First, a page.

According to evolutionists, modern man appeared 200,000 years ago, but civilization appeared only 8,000 years ago. We examine their explanations.An interesting question was asked on Quora and reproduced on Forbes.com: “Why Haven’t We Found Civilizations Older Than 7,000 – 8,000 years?” Taking the bat was Adam Wu, an evolutionary neurosurgeon from Saskatchewan. Here’s a synopsis of his answers:Civilization requires Edenic conditions with a large food surplus to get started, but there was no such place.Farming can only produce a food surplus in a very narrow range of environmental conditions.Civilization also requires a minimum population density.Early modern humans were coming out of an Ice Age 200,000 years ago, so few places for civilization existed.Early modern humans were tall and strong, making hunting and gathering preferable to farming in places of low population density.A genetic bottleneck occurred about 60,000 years ago, possibly due to the Toba supervolcano.The Ice Age didn’t end until about 20,000 to 12,000 years ago.As the weather warmed and population grew, conflict and famine created more pressures for humans to “think about” civilization.It’s not clear that anybody critiqued Wu’s answers, so we will.This list has all the makings of special pleading and confabulation. Where’s his evidence? The whole account is based on the absence of evidence. It’s a just-so story. He’s determined to preserve Darwin, so he makes things up out of his own head. What we do know is that civilization appears suddenly (see Gobekli Tepe, for instance, to say nothing of Ur), with intelligent people already making artwork, and soon keeping accounts with symbols on clay tablets. The timeline fits the Bible’s Table of Nations, not Darwinian evolution. Let’s reason why from the evidence we have about human capabilities.If modern humans lived 200,000 years ago, their brains and bodies were fully as capable as ours. Yet evolutionists expect us to believe that for over 20 times the time of all known human civilization, during which people went from simple villages to landing on the moon, these smart, strong, intelligent people did nothing but hunt and gather. Is that credible? Human beings are tremendously adaptable to handle any contingency. They can migrate (and indeed, they did—from Africa to Asia to Europe and beyond). They can build boats. They can make tools. They can skin animals and get comfortable at any temperature. They can invent things. They can look at a horse and think, “Hmmm; what happens if I hop on its back?” They can speak in abstract concepts, and communicate with semantic language (not just the hoots and hollers of apes).So let’s revisit Wu’s list with some critical thinking.Civilization does not require Edenic conditions. Humans today build villages in all kinds of habitats: Nepal, deserts, and remote islands.See #1. People farm in all kinds of conditions. Look at the farms of the southwest Native Americans in 1000 AD. Remember Mesa Verde? Chaco Canyon?Any family can civilize with a few individuals. Ever hear of the Pilgrims?Few places during Ice Age? Ridiculous. Africa was not affected, but that’s where Homo sapiens emerged, evolutionists say.Well, if they were tall and strong, they would have made great farmers. They were also sensible, remember?Population could recover fairly rapidly after a disaster, and it would not have affected people far from the volcano, e.g. in Africa or Asia. Why doesn’t he apply that excuse to animals and birds? The more reasonable human genetic bottleneck occurred at the Flood (8 people). Soon after, Noah’s descendants were building cities.Wu can’t keep blaming the Ice Age. Humans are smart enough to move to warmer areas. Egypt was pretty nice before the Sahara sands came.Conflict and famine has always been with mankind. That is not the motivation to civilize; it certainly is not the only one. There could be many peaceful motivations to civilize. People like to trade. People are inventive. They find new ways to do things and make their lives easier.Our responses are generous, considering only the time of “modern humans.” But evolutionists tell us that Neanderthals, Homo erectus and other upright large-brained humans were using tools, cooking food over controlled fire, and migrating long distances two million years ago. That’s close to 200 times the history of civilization! During all that time, nobody ever thought to settle down? There are even reports that Homo erectus crossed the ocean on watercraft. Certainly Homo sapiens without benefit of large civilizations made it to all the South Pacific islands in short order. If our ancestors were smart enough to do those things, they were smart enough to construct permanent dwellings, trade, cooperate and invent conveniences.Written records and artifacts show that civilization began in the Fertile Crescent—in multiple locations in that region almost simultaneously—about 6,000 years ago or less (8,000 years or more requires auxiliary assumptions and questionable dating methods). The tangible evidence fits the record in Genesis of the dispersion after the Tower of Babel, when language groups were motivated to move apart because they could no longer understand one another. They took their city-building skills with them. For more evidence, see the new film Is Genesis History? that airs again on March 2 and 7 in selected theaters.Quora and Forbes propagate and perpetuate Wu’s ridiculous answer, because no criticism of King Charles is allowed. That’s why we need sites like Creation-Evolution Headlines, to do the work that journalists should be doing. Help improve civilization: make us as influential as Forbes.(Visited 572 times, 1 visits today)FacebookTwitterPinterestSave分享0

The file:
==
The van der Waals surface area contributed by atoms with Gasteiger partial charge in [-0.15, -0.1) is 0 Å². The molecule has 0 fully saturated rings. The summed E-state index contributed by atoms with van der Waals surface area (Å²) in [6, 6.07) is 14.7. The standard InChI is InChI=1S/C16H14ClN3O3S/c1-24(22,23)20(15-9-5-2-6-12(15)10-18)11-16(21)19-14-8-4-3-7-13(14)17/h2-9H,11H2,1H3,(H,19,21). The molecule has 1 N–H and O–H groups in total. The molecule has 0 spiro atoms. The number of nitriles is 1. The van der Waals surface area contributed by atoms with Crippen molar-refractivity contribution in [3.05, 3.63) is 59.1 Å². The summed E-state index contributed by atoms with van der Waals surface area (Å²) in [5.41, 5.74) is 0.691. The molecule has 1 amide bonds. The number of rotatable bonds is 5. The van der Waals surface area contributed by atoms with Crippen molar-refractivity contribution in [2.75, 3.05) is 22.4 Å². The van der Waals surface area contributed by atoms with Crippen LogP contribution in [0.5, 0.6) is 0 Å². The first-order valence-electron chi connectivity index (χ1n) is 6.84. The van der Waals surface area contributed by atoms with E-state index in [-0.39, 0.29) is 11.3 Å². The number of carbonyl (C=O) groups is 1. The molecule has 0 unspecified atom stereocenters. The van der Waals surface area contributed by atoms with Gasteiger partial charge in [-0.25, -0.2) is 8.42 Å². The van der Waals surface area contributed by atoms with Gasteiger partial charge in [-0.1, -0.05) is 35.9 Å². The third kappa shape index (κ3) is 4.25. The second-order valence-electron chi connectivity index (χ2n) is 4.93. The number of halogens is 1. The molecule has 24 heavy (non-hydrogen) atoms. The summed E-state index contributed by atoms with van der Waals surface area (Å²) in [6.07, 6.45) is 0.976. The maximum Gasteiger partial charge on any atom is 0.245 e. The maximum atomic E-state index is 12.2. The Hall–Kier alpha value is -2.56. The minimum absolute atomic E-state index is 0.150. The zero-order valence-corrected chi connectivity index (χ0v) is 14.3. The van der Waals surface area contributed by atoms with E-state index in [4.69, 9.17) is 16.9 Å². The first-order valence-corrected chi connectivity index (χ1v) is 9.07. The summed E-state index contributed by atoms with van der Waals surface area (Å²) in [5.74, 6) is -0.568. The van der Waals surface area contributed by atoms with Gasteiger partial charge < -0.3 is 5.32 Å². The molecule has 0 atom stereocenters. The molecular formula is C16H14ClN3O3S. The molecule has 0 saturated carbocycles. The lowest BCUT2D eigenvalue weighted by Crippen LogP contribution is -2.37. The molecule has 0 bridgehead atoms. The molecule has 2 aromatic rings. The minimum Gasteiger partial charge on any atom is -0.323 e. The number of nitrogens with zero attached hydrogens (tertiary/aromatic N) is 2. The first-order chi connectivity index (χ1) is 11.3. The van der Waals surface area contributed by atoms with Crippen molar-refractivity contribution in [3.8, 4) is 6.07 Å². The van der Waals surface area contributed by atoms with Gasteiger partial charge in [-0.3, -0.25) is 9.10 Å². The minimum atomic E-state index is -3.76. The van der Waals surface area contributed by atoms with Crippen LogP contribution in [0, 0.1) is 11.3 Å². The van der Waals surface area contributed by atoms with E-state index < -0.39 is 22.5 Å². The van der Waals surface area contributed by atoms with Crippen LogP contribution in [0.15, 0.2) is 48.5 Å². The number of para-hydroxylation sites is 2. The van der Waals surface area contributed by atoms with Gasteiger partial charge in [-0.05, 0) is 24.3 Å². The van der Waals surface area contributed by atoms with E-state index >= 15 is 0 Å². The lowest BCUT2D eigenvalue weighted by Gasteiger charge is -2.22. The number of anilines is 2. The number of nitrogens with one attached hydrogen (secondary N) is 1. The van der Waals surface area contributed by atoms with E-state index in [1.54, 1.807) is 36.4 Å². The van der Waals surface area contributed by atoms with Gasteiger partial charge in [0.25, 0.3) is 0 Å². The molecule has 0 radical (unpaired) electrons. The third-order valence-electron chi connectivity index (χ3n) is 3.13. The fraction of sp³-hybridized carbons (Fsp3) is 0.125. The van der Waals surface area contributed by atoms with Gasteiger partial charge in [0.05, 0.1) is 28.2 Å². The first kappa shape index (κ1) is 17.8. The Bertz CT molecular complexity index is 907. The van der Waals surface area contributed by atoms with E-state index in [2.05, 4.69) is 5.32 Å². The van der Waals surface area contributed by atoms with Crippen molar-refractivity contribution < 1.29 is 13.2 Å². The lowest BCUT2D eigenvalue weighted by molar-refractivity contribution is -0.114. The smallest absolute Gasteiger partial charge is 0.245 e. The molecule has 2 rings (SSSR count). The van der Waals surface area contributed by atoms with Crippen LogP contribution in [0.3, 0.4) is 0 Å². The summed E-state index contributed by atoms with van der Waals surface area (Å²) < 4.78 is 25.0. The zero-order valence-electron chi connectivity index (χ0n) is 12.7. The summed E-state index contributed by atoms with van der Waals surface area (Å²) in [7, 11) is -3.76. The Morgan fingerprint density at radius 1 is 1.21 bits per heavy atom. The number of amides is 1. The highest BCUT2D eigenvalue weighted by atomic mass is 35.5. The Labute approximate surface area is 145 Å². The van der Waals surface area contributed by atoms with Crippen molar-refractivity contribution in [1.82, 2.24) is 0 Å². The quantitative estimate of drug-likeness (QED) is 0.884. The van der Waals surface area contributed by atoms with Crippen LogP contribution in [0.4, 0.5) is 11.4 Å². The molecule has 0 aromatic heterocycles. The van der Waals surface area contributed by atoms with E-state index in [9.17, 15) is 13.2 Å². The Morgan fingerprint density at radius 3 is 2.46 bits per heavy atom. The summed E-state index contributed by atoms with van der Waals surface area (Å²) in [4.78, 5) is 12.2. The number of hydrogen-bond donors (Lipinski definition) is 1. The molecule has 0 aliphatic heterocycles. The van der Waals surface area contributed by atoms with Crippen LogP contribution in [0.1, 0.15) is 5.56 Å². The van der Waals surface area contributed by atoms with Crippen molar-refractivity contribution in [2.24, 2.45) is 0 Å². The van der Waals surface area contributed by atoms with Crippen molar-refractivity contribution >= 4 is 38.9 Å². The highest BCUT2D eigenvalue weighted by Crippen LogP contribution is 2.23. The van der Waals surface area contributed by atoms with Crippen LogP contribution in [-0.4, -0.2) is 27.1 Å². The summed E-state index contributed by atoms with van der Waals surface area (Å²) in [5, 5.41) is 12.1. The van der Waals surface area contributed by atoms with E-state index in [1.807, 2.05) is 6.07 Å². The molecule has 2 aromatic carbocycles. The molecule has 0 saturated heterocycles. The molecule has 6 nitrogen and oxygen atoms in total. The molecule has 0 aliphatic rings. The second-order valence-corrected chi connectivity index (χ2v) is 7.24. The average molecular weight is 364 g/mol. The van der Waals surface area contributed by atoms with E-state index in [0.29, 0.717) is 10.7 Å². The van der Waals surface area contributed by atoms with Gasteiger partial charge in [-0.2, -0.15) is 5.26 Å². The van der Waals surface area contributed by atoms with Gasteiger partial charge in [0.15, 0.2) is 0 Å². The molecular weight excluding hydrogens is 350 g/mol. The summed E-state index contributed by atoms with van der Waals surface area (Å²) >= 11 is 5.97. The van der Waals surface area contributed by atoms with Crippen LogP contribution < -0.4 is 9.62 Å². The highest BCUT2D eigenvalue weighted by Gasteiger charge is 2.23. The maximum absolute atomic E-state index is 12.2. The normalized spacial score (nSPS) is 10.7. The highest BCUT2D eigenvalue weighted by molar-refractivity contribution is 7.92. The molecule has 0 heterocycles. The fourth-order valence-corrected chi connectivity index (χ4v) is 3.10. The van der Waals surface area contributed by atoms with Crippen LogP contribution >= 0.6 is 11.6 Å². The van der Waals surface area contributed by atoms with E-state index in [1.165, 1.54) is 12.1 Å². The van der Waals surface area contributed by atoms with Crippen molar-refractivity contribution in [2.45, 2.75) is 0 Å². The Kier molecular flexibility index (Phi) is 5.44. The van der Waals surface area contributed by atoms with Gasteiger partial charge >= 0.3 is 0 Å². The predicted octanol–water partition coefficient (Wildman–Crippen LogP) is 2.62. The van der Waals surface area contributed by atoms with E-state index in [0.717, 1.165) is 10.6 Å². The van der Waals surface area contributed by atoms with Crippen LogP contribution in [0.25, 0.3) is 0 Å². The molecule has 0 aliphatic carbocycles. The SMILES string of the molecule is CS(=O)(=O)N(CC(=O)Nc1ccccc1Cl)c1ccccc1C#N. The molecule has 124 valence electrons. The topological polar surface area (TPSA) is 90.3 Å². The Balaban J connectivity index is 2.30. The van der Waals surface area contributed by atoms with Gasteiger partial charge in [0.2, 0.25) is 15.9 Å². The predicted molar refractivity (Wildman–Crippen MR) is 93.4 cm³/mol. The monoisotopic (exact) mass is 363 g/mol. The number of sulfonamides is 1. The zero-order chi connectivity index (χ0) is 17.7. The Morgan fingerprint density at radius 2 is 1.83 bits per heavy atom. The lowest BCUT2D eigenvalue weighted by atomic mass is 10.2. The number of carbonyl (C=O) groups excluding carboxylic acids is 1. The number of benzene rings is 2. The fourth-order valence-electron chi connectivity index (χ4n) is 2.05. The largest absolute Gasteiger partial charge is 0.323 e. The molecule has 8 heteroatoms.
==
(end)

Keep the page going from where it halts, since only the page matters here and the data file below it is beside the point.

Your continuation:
Role of Mobile App Analytics In-App Engagement Aaron Forth, VP of product for personal finance and budgeting service at Mint. com, talked at SXSW this week about the challenges the company faced when going mobile. As a service whose business model depends on people visiting the Mint.com website, the decision to launch a mobile application was not one the company took lightly, Forth said.But Mint did decide go mobile, launching first on iPhone, then on Android, after studying the actions of its mobile user base. And now, Mint is planning to launch a brand-new iPad application in just a few months – a prospect that has the company again rethinking its product for the tablet’s multitouch interface.Case Study: Mint Goes MobileMint says that the majority of its users have a phone connected their account with the service, and 20% are relying only on a mobile phone. Given those demographics, the company knew it wanted to serve the mobile audience with native applications.Forth then explained the thought process the company went through when creating its first mobile app (the iPhone version of Mint). The results make for an interesting case study which other developers may be able to learn from.Step 1: Pick Your Platforms CarefullyForth said that when it came to making a decision about what devices to launch its applications on, the first thing they looked at was device adoption trends. What devices have good market share?, they wanted to know. The answer was Android and iPhone and Android, each which have “massive distribution,” said Forth.Another important factor was whether or not the platforms they chose would have a way to get apps directly to consumers via an app store environment. Again, both iPhone and Android filled this need.Finally, they needed a platform where there was a good SDK available and developer support. In this area, Forth said Mint found that Apple’s strict guidelines didn’t interfere with development, but actually helped them understand very simply what they could and could not do. They didn’t have to figure out the phone, he said, they could just focus on development.Another key factor in the decision was finding a platform where there was low fragmentation. “It’s hard enough to support multiple browsers and versions,” said Forth. Mint wanted to find platforms that had a fragmentation strategy plan. Apple is great example of this, he said.Once the company decided what platforms it wanted to build apps for, it created some general goals. For example, the company decided it wanted to earn a top three position in the free finance category and it wanted to take advantage of specific platform features available to native apps, because that would make it more likely that platform maker would highlight the app within its store as a showcase example of its platform.Finally, Mint wanted to deliver on-the-go utility to its users, and make Mint easy to access. But most importantly, because Mint needed visitors to its website to earn revenue, it decided to build its mobile app as more of a companion to the site, instead of a standalone application. Step 2: Figure Out What’s TransferrableThe second question Mint needed to address was to figure out what’s reused versus what’s new when going from the Web app to mobile. “You basically tear down the idea of what your product is when you go mobile,” said Forth.On the “reused” side, there was only brand and positioning, the finance data and the user profile that was ported to the mobile app from the Web. Everything else was new. This included, of course, the UI itself – the interaction and visual design involving gesturing, a one-button interface on iPhone and the fact that there’s not a lot of typing involved when using mobile apps. It also included new security features where encrypted protocols were used to exchange data, plus the use of passcodes and more.Also new were to the company were the skills involved in the app’s creation (languages like Objective C and Cocoa), the different development environments used, the QA process and the authentication methods.Even the service layer and architecture was new, because the layer of APIs used for the earlier Mint Web app were different from ones that support the mobile app. On a phone, explained Forth, the app needs to be more efficient when delivering the payload of data to the device. It’s bursting data to you upon loading, instead of streaming data to you, like on the Web.Step 3: What is the End User Experience You Want?Finally, Mint wanted to focus on the user experience, keeping in mind that the mobile app will serve different needs than Web app, and its design needed to evolve in order to embrace device it runs on.Mint designed the app to focus on core jobs using simple screens: an overview screen, accounts screen, expenditures screen and budget screen.In a later version of app, Mint made it easier for new users to sign up for the service directly from the app itself. This was important to the company because Mint’s users with mobile phone are more engaged than the others. After 4 weeks, 20% of Mint’s new sign-ups were from mobile, said Forth. Mint Coming to iPad!Now Mint is developing its first iPad application, which again is forcing the company to redefine what its app is. The tablet form factor offers new possibilities, and new use cases, said Forth. Within the iPad app, some of its graphic libraries will be built in HTML5, for example, when previously on the Web, its graphics were built with Flex.It will also incorporate gesturing for things like categorizing transactions, which will work via drag-and-drop. Like its iPhone counterpart, the iPad app will be more similar to the iPhone than website, as there won’t be a deep, exhaustive set of menus. It will serve as a companion to the website as well.In the Q&A session at the end of the talk, an audience member asked why Mint didn’t launch on iPhone and Android at the same time. “In an ideal world, we would,” said Forth. But there were time constraints. Also, Mint’s developers were more comfortable and familiar with iOS, which made it easier to launch there first. If there is etiquette around when to launch on different platforms, we probably broke it, Forth said. The Rise and Rise of Mobile Payment Technology What it Takes to Build a Highly Secure FinTech … Tags:#apps#iPhone#mobile Related Posts Why IoT Apps are Eating Device Interfaces sarah perez
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After more than a year of development and testing, Alibaba Group on Wednesday unveiled a new internet car for the China market aimed at expanding the internet-of-things (IoT) to the automotive sector.The release of the new OS’Car RX5 sport utility vehicle, which was built in partnership with SAIC Motor Corp., China’s largest automaker, is part of Alibaba’s push to change cars from mere methods of transport to connected devices in their own right.That change will be powered by an operating system built especially for the automotive industry by the company’s YunOS division, Alibaba said. YunOs, in addition to making operating systems for mobile phones and tablets, has also developed one for smart home appliances including refrigerators, air conditioners and even robotic vacuum cleaners.(Photo: Alibaba Group)The difference between an internet car and a traditional car is that connected smart operating systems like YunOS will improve the consumer experience beyond just driving, said Dr. Wang Jian, chairman of Alibaba’s Technology Steering Committee.”Smart operating systems become the second engine of cars, while data is the new fuel,” he said in a statement.While some cars are able to access the internet through third-party software or apps, Alibaba said it wants to make all vehicles a part of the larger IoT ecosystem, where smart devices collect and exchange data in order to improve efficiencies for their users. Wang said cars are a new smart platform through which Alibaba can offer internet-based services to create a better driving experience for consumers.advertisementIn the RX5, Alibaba will use its own e-commerce ecosystem to deliver the services. For example, drivers will be able to book and pay for parking spaces, gas stations and coffee shops through Alipay. The company will also continue to leverage consumer data to tailor those features to each individual driver. Each driver will have an “internet ID” that allows the OS to not only recognize different users but also to make recommendations for music, air temperature or nearby restaurants based on past trips.(Photo: Alibaba Group)Alibaba’s internet car will also have navigation and voice control features, as well as three LED screens for interfacing with the OS and 360-degree detachable cameras for recording trips-and selfies.Zhang Chunhui, president of YunOS, said the OS would not be a closed system but rather would be open to other companies to deliver their own services through the internet car’s operating system.”Our vision is to enable Internet-connected cars to become the largest open platform capable of incorporating all kind of services, both from YunOS or third-party developers,'” he said. “In the future, we hope Internet-connected cars to be a solid foundation for the development of smarter transportation and smarter cities.”The RX5 sport utility vehicle will be the first mass-produced smart vehicle, Alibaba said. Prices start at RMB 148,800 ($22,300). Consumers can pre-order the car through Tmall, with deliveries expected in August.WATCH THE VIDEO HERE:Alibaba CEO takes Jack Ma on a test drive of the company’s newly launched RX5 internet car.https://t.co/33mpkKPITA Alibaba Group (@AlibabaGroup) July 6, 2016